Getting clear on digital transformation.

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In our work at The Moment, we see a lot of need for digital transformation out there. Many initiatives are already in play by the time we’re helping clients; some for better, and some for worse. Recently at the CX Week Conference in Toronto, I attended a session on digital transformation. It was a case study within a government setting — not the easiest place to transform digitally. Predictably, it was a story of the struggle to wrangle an organization toward a transformation good news story. But what stuck with me was this statement:

When you embark on a Digital Transformation journey, make sure you know what you’re trying to transform.

Yes! Yes! Yes! It’s such a familiar conversation that we have with people in the Innovation community—clients and practitioners alike. Digital Transformation could be a lot of things. Here are just a few:


Transforming your current digital platforms.

One of our biggest clients knew that they had to transform their digital platforms internally. They were working on a decades old system that made things difficult for staff to execute well. Customer experience suffered. We helped them to design an experience that would guide the transformation to a better and more enabling digital experience. This required coordination between product, CX, and the IT teams, but alignment was not our biggest challenge. The big challenge was creating a CX that would work within IT platform constraints.

The most interesting part of this piece of digital work is that the bulk of our work was focused on the action around the digital platform. We needed to answer this question: what do the people who will use this platform need to happen outside of the platform? How can the platform help?


Transforming the way in which your customers engage with you.

A financial services client of ours was moving from a legacy-approach to customer engagement, to a completely buy-online experience. This required alignment across many silos that don’t typically work together. Despite some great design work done in different areas, the “coming together” of hearts and minds around the transformation was a formidable challenge. Stakeholders from across the organization engaged in some pretty intense examination and collaboration to create one journey for their valued customers.

Along with this was the change required by staff to change the ways they work. More than stakeholdering, folks across the organization needed to participate in owning the final solution and get their hands dirty. This took time and some formidable Innovation Design expertise to pull off well.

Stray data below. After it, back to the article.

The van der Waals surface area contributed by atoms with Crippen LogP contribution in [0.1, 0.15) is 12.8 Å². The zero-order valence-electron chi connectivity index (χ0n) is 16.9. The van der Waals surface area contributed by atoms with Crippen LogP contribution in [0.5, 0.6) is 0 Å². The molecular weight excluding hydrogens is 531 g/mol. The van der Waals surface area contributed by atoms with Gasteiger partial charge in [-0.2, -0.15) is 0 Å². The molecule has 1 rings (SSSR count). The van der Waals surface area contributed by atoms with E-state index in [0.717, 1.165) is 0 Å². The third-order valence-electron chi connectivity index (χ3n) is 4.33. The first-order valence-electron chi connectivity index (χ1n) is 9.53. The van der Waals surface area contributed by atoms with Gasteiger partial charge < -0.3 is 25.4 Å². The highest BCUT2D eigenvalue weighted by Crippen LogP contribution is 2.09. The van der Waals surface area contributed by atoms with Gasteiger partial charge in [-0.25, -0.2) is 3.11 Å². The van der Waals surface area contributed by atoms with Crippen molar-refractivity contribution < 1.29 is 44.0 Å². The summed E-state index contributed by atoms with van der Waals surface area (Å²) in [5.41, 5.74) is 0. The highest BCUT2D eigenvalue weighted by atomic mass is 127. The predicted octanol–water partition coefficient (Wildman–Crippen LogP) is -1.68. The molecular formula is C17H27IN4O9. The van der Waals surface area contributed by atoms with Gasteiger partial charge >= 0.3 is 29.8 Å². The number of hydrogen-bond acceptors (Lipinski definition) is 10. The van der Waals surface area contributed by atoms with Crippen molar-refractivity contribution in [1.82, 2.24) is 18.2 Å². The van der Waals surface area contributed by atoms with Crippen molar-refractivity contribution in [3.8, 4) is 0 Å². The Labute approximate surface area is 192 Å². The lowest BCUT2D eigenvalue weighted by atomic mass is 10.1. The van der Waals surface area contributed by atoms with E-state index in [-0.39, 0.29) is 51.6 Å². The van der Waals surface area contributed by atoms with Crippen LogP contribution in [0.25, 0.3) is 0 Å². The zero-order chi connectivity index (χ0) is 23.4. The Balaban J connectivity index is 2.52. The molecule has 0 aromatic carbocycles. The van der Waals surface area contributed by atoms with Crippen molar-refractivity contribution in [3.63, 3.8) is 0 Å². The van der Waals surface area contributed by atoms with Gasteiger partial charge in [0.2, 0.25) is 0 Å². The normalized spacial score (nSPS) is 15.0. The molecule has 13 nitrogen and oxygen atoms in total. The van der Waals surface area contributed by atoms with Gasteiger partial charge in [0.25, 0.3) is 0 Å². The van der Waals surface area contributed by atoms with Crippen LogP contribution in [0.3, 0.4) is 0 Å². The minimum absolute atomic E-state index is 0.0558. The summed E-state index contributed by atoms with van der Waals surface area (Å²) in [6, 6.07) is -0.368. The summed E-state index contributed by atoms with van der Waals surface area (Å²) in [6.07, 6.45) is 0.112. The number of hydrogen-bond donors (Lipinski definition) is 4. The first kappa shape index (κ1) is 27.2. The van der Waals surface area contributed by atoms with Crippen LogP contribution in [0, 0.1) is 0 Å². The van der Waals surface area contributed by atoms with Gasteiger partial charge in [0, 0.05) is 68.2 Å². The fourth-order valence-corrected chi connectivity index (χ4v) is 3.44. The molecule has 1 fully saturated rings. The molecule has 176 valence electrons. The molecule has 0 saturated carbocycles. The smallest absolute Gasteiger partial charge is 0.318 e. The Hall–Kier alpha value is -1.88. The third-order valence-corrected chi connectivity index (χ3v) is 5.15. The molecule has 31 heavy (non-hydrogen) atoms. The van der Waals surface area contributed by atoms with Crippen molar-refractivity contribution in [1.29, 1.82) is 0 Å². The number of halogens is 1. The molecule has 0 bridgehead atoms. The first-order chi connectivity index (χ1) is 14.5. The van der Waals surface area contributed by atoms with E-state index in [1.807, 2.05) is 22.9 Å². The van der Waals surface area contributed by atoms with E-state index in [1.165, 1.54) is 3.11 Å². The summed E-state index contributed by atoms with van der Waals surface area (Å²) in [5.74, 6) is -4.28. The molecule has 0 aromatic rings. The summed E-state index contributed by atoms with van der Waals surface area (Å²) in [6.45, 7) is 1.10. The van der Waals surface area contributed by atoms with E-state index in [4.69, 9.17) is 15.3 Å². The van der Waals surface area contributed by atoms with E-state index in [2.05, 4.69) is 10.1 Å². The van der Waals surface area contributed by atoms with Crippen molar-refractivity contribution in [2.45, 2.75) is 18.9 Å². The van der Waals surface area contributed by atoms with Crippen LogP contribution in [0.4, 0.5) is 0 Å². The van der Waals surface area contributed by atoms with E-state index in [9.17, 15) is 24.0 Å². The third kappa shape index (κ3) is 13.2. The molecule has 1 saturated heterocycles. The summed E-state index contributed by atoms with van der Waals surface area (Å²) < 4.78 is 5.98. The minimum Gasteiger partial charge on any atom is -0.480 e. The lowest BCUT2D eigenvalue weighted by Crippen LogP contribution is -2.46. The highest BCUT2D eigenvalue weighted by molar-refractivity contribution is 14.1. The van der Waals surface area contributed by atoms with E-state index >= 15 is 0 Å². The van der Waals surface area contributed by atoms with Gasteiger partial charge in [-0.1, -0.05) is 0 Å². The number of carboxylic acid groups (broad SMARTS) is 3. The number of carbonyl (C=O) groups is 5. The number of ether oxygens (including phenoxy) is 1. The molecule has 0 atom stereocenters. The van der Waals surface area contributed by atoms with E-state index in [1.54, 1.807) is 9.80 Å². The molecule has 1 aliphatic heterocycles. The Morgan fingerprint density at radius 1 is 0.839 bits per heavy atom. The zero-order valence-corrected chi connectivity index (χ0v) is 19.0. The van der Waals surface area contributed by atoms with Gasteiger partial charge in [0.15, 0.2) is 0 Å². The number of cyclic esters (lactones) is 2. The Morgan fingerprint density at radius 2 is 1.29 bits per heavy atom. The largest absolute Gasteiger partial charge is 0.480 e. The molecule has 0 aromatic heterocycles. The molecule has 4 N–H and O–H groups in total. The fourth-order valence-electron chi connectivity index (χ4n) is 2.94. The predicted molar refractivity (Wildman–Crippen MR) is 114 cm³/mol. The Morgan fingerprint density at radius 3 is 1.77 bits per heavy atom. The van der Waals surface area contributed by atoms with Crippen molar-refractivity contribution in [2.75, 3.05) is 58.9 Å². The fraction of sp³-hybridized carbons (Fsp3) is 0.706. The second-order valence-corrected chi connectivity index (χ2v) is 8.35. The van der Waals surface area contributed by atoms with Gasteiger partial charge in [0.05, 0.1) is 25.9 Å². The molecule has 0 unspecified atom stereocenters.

Transforming the way in which you support and delight customers, through digital means (service/product).

Our clients are doing this through a number of different approaches. With us, they engage in great service design and product design work across their organizations to build digital experiences. This type of digital transformation work can be tackled in small chunks but should always be coordinated if transformation is the goal. As soon as you need alignment across the organization (or ideally before that) our most savvy clients engage in Innovation strategy development — getting clear on how each initiative works together to form a comprehensive portfolio of transformation opportunities.

Or, are you trying to do it all?

Knowing the scope of your transformation is pretty key in that the strategy to get the goal met (and they are all worthy goals) will involve different types of work and a different way of engaging with your people and your customers.

The danger lies when you haven’t defined the borders of what you are transforming. In our experience, it can get out of hand quickly.

One tool that could help you map out the impact of your digital transformation is our Innovation Opportunities Map. You can use it to map how your Innovation goals map to different parts of your business model (front of stage and back of stage). You can use this tool to invite key stakeholders into the conversation early and map how your Innovation work is growing and changing over time.

One final takeaway:


Don’t let Digital Transformation be just something we all assume is a known entity. It is not.

Digital Transformation as a term is rife with opportunity to misunderstand intent and scope, and to waste money on spin and confusion. You owe it to your business to get clear, ask questions, and gain alignment early and often.


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